Jackie Cooper played Hennesey, a Navy doctor in an onshore office. Abby Dalton, very young and beautiful then, played his blonde yeoman/secretary/nurse. She had a crush on Hennesey but he ... See full summary »
Stu Bailey and Jeff Spencer were the wisecracking, womanizing private detective heroes of this Warner Brothers drama. Stu and Jeff worked out of an office located at 77 Sunset Strip in Los ... See full summary »
Efrem Zimbalist Jr.,
Joey Barnes is the host of a TV talk show originating in New York. Each episode dealt with events in his personal and professional life as a celebrity. Many guest stars appeared on the ... See full summary »
Set in the Seventies, Hennessy is a Irishman who believes in peace, but who has had connections to the IRA. Hennessy's family is killed, and he plots revenge, setting out to assassinate Queen Elizabeth of England.
John King, the two-fisted, globe-trotting chief of security for the world's diamond industry, travels the world battling jewel thieves and gem smugglers. Assisted by his young protégé, ... See full summary »
Jackie Cooper played Hennesey, a Navy doctor in an onshore office. Abby Dalton, very young and beautiful then, played his blonde yeoman/secretary/nurse. She had a crush on Hennesey but he maintained his professional dignity. Much of the series was about his gradually warming up to her interest until they were married in the final episode. Neither a drama nor a comedy, it was mostly a character study. The third regular character was a beefy Navy seaman who aspired to become an astronaut until Hennesey found he had an inner-ear defect & was ineligible. Written by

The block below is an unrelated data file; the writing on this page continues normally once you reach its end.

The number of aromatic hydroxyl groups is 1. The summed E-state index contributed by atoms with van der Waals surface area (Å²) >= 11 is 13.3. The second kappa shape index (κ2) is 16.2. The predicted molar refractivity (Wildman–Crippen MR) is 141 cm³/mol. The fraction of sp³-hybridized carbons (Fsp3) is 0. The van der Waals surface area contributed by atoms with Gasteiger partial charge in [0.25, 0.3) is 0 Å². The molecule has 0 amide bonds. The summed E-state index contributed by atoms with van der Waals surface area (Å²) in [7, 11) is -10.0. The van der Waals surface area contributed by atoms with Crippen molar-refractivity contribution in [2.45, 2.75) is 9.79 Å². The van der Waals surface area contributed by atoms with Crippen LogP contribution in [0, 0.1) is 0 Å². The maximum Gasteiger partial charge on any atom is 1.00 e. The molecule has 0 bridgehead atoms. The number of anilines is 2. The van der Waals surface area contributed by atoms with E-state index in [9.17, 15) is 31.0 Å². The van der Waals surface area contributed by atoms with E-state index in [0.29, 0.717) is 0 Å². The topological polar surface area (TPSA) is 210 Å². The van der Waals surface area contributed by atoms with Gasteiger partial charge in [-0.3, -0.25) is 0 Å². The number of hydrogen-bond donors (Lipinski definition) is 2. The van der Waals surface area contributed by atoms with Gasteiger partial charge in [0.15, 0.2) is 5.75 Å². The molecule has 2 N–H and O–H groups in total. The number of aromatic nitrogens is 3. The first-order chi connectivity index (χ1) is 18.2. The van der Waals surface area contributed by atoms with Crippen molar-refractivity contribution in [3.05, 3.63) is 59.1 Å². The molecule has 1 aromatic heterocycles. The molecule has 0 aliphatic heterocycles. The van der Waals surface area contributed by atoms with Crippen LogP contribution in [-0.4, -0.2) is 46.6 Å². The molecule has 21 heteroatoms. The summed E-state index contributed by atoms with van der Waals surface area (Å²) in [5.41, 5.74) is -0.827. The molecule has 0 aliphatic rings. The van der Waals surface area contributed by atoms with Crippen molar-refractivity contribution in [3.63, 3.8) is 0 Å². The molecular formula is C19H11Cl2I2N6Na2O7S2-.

Sean Fox <firstname.lastname@example.org>
I remember the remarkable thing about "Hennesey" was that it was a dry, adult comedy WITH NO LAUGHTRACK. My mother used to love the show for that reason alone. The absence of that psychological prod actually made the absurdities funnier. We the audience were being treated as adults who could laugh when it was funny. This was an innovative and bold move in television of the time. I really notice the idiocy of American TV when it is rebroadcast here in Italy. The use of the laughtrack to manipulate the audience into thinking something is funny is really noticeable here, where it is rarely employed. Also, the use of implausible situations, as mentioned above, was lacking. The show stood or fell on the quality of the characters and writing. Whoever chooses to re-release this show will have an uphill battle to avoid inserting these banal mechanisms to please sponsors.
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